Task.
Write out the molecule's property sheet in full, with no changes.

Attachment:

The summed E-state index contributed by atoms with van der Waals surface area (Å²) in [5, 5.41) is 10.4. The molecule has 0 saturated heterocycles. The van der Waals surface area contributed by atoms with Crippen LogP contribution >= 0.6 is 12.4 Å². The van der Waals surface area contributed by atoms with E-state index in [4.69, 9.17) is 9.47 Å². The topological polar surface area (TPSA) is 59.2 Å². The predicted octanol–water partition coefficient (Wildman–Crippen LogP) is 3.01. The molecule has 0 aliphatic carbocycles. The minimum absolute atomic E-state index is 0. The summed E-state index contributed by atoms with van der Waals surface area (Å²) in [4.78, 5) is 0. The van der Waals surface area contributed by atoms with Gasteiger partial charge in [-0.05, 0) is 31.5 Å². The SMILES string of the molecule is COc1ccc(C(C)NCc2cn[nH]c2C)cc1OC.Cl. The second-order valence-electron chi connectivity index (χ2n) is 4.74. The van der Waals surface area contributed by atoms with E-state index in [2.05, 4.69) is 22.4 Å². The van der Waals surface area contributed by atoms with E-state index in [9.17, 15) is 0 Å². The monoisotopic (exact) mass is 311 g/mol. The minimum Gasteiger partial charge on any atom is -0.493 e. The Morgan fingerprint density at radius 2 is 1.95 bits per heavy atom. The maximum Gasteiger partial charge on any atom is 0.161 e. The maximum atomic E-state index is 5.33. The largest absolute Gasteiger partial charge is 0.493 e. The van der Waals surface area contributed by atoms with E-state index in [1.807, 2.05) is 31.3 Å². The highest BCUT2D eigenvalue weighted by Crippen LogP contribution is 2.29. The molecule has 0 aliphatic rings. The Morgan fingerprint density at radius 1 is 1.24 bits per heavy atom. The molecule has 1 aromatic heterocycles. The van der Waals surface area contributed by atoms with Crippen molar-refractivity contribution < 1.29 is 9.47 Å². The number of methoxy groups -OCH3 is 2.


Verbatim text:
The summed E-state index contributed by atoms with van der Waals surface area (Å²) in [5, 5.41) is 10.4. The molecule has 0 saturated heterocycles. The van der Waals surface area contributed by atoms with Crippen LogP contribution >= 0.6 is 12.4 Å². The van der Waals surface area contributed by atoms with E-state index in [4.69, 9.17) is 9.47 Å². The topological polar surface area (TPSA) is 59.2 Å². The predicted octanol–water partition coefficient (Wildman–Crippen LogP) is 3.01. The molecule has 0 aliphatic carbocycles. The minimum absolute atomic E-state index is 0. The summed E-state index contributed by atoms with van der Waals surface area (Å²) in [4.78, 5) is 0. The van der Waals surface area contributed by atoms with Gasteiger partial charge in [-0.05, 0) is 31.5 Å². The SMILES string of the molecule is COc1ccc(C(C)NCc2cn[nH]c2C)cc1OC.Cl. The second-order valence-electron chi connectivity index (χ2n) is 4.74. The van der Waals surface area contributed by atoms with E-state index in [2.05, 4.69) is 22.4 Å². The van der Waals surface area contributed by atoms with E-state index in [9.17, 15) is 0 Å². The monoisotopic (exact) mass is 311 g/mol. The minimum Gasteiger partial charge on any atom is -0.493 e. The Morgan fingerprint density at radius 2 is 1.95 bits per heavy atom. The maximum Gasteiger partial charge on any atom is 0.161 e. The maximum atomic E-state index is 5.33. The largest absolute Gasteiger partial charge is 0.493 e. The van der Waals surface area contributed by atoms with E-state index in [1.807, 2.05) is 31.3 Å². The highest BCUT2D eigenvalue weighted by Crippen LogP contribution is 2.29. The molecule has 0 aliphatic rings. The Morgan fingerprint density at radius 1 is 1.24 bits per heavy atom. The molecule has 1 aromatic heterocycles. The van der Waals surface area contributed by atoms with Crippen molar-refractivity contribution < 1.29 is 9.47 Å². The number of methoxy groups -OCH3 is 2.